How do you seek out opportunities?

I don’t try to seek out too much at the moment as I have not finished the body of work but I do have a good network of artist friends who I know will encourage and push me to get my work done and exhibit with them.  I have also just started to dip my toe into the world of social media and have set up a new Instagram account.

Denise Slattery 1

How do you cultivate a collector base?

Prior to having a family, I had a few people who would buy my work. Having put my work aside I now need to re-engage with those people whilst working towards cultivating a new more current set of collectors. I also need to produce a collection of work which I can market alongside building additional collectors to whom I can start marketing my work, baby steps.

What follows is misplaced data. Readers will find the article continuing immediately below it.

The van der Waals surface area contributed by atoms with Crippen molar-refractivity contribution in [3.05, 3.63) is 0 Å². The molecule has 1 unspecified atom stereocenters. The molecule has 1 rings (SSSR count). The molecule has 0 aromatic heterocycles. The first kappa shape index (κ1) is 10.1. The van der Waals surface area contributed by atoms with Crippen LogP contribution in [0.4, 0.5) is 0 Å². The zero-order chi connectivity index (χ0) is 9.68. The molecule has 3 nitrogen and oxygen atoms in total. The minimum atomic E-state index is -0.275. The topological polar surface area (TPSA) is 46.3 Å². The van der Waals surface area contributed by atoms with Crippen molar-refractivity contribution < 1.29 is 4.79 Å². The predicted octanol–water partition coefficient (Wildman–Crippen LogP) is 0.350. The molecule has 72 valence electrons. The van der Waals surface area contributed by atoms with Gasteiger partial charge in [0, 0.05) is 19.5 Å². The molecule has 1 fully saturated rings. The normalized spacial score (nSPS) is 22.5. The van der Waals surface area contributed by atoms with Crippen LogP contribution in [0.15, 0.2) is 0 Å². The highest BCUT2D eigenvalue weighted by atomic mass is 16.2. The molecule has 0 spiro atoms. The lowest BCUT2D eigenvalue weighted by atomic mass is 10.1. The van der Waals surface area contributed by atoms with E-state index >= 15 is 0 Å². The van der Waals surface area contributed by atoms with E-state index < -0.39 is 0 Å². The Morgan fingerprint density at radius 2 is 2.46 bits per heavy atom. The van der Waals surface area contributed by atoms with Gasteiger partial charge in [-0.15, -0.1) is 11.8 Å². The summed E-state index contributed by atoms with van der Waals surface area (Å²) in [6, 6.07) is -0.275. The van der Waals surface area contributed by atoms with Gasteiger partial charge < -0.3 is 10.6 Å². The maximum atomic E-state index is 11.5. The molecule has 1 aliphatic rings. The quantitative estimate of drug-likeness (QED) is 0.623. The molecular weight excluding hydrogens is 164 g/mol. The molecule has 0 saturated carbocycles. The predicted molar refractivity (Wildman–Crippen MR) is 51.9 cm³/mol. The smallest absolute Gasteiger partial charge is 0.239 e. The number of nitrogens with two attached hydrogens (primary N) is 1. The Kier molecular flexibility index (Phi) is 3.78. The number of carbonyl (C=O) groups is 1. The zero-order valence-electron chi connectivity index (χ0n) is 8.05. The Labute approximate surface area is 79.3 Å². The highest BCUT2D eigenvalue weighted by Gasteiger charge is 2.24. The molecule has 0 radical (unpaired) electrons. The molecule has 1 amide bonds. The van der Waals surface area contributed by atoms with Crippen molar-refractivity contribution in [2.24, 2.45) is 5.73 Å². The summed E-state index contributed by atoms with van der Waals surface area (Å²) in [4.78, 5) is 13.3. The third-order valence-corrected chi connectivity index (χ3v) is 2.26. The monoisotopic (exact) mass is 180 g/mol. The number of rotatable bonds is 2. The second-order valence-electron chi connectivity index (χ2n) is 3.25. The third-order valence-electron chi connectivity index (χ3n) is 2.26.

How do you navigate the art world?

I love art and take a keen interest in what is happening in the art world.  I visit many exhibitions every year. I am fortunate that I am in easy reach of all the wonderful galleries London has to offer and the inspiration it provides.  I continue to teach which gives me just as much as it gives my students.  I believe that bouncing-off ideas is essential when working as an artist.  I shall be investigating and taking part in more of the social media sites available.

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How do you price your work?

Periodically I am asked to produce or renovate Scenic Art, which I charge out on a daily rate basis.  Rates are negotiated depending on each job.